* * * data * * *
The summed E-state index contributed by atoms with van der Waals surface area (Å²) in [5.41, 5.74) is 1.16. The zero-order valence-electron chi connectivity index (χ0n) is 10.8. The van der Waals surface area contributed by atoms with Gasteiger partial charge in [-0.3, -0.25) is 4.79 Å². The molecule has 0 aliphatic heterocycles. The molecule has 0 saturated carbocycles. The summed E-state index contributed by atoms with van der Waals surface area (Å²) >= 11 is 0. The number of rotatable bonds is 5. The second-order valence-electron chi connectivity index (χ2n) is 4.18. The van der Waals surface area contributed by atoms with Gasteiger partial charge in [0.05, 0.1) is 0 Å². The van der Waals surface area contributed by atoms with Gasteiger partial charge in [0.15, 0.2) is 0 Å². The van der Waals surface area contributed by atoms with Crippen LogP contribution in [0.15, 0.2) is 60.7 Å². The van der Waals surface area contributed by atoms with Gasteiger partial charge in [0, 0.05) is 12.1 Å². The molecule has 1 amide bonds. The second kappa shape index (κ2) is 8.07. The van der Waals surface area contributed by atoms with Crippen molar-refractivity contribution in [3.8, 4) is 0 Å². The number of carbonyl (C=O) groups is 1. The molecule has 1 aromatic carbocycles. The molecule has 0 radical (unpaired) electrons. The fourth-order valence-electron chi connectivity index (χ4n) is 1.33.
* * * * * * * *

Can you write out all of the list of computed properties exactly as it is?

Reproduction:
The summed E-state index contributed by atoms with van der Waals surface area (Å²) in [5.41, 5.74) is 1.16. The zero-order valence-electron chi connectivity index (χ0n) is 10.8. The van der Waals surface area contributed by atoms with Gasteiger partial charge in [-0.3, -0.25) is 4.79 Å². The molecule has 0 aliphatic heterocycles. The molecule has 0 saturated carbocycles. The summed E-state index contributed by atoms with van der Waals surface area (Å²) >= 11 is 0. The number of rotatable bonds is 5. The second-order valence-electron chi connectivity index (χ2n) is 4.18. The van der Waals surface area contributed by atoms with Gasteiger partial charge in [0.05, 0.1) is 0 Å². The van der Waals surface area contributed by atoms with Gasteiger partial charge in [0.15, 0.2) is 0 Å². The van der Waals surface area contributed by atoms with Crippen LogP contribution in [0.15, 0.2) is 60.7 Å². The van der Waals surface area contributed by atoms with Gasteiger partial charge in [0, 0.05) is 12.1 Å². The molecule has 1 amide bonds. The second kappa shape index (κ2) is 8.07. The van der Waals surface area contributed by atoms with Crippen molar-refractivity contribution in [3.8, 4) is 0 Å². The number of carbonyl (C=O) groups is 1. The molecule has 1 aromatic carbocycles. The molecule has 0 radical (unpaired) electrons. The fourth-order valence-electron chi connectivity index (χ4n) is 1.33.